Teachingartonthecheap's Blog

Third Grade: Area Measurement Color Grid Designs

Posted on: January 4, 2010

Creative Reuse Lesson Plan         Third grade: Measurement

Written by Keri Piehl for SCRAP /Whitman ES 2009-10

Measuring area of colors used in an artwork!

Cost per student: $.02

Materials: a sheet of graph paper (or paper on to which you’ve copied a 1 inch or 1cm grid – I am using paper that’s been copied onto one side already) and a tally chart for each student (see instructions below), 5 crayons or the like for each child.

Students will create a piece of artwork on a grid and subsequently record the total area covered by each of the colors they used to make the art.

Elements of art: color, space, shape

Vocabulary: Grid, area, square inches (or sq. cm, pick a unit of measurement and stick with it).

1. Discuss the concept of area with students. Talk about different ways to measure area; tiling might come up (like using color tiles to cover a surface, make patterns, etc.) Explain that they are going to create an artwork by filling in a surface with color, and then recording the area covered by each color. You could show examples of mosaics, quilts, Chuck Close’s work, or Piet Mondrian’s paintings to show how artists might use similar techniques.

2. Work through the process as a group first, with you making the art and the students offering suggestions. You could easily show this on the whiteboard, overhead or document camera.  Pick 5 colors (leaving some squares white would count as one of the 5 colors; older students might not need to be limited but I feel like this will make it easier for most kids to get to the design of their art if the colors aren’t limitless) and begin to fill in entire squares of color on the grid. You could create a representation of something (like a flower, face etc) or just create a pattern or design that seems pleasing.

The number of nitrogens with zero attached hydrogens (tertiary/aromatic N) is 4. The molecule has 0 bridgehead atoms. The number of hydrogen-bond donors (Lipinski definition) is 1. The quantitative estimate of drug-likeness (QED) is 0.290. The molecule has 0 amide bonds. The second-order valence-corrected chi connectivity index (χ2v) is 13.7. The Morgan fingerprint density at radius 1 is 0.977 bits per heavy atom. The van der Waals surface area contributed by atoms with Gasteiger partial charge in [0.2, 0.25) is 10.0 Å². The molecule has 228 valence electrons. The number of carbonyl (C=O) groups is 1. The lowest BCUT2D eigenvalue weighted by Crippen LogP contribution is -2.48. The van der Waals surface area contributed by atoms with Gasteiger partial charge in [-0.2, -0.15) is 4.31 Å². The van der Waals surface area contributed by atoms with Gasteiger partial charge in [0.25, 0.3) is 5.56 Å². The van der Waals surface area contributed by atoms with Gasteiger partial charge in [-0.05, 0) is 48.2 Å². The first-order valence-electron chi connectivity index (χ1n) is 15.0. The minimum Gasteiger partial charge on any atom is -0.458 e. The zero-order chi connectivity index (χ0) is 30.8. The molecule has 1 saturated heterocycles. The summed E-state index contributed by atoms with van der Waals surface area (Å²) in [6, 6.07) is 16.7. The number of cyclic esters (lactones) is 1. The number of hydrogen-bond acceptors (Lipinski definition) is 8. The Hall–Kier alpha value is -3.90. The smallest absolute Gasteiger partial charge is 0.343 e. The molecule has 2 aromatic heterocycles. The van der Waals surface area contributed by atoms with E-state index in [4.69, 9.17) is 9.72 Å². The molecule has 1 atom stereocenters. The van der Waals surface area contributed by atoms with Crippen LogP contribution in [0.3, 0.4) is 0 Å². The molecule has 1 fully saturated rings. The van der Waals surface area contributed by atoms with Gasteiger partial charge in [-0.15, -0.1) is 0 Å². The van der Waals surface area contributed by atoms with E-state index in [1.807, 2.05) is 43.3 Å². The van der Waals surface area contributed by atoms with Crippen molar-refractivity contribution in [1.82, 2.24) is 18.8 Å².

3. Students may want to mark their squares with a dot of color and then go back and color in the whole design, or they can find a strategy that works for them. When they are done with their design, they will need to fill out the tally sheet. Go over how this works before letting them begin, since they will finish at variable times and can proceed to this step without you interrupting the kids still in the middle of their art.

4. The tally sheet I am using is shown in the photos; you would probably need to modify it for older students, more colors, a different unit of measurement etc. Have them paperclip their measurement tally sheet to their art. I will display them side by side. A different option would be for the students to use a  glue stick to affix the tally sheet to the back side of their artwork simply so you could check for understanding.

5. There are tons of extensions for this project: using lists of Cartesian coordinates to make grid pictures, incorporate fractions by allowing students to divide squares in half (plus it can add to the complexity of the design), go backwards and hand out a tally sheet with total area of colors to be filled in which they would have to create a design, and so forth.


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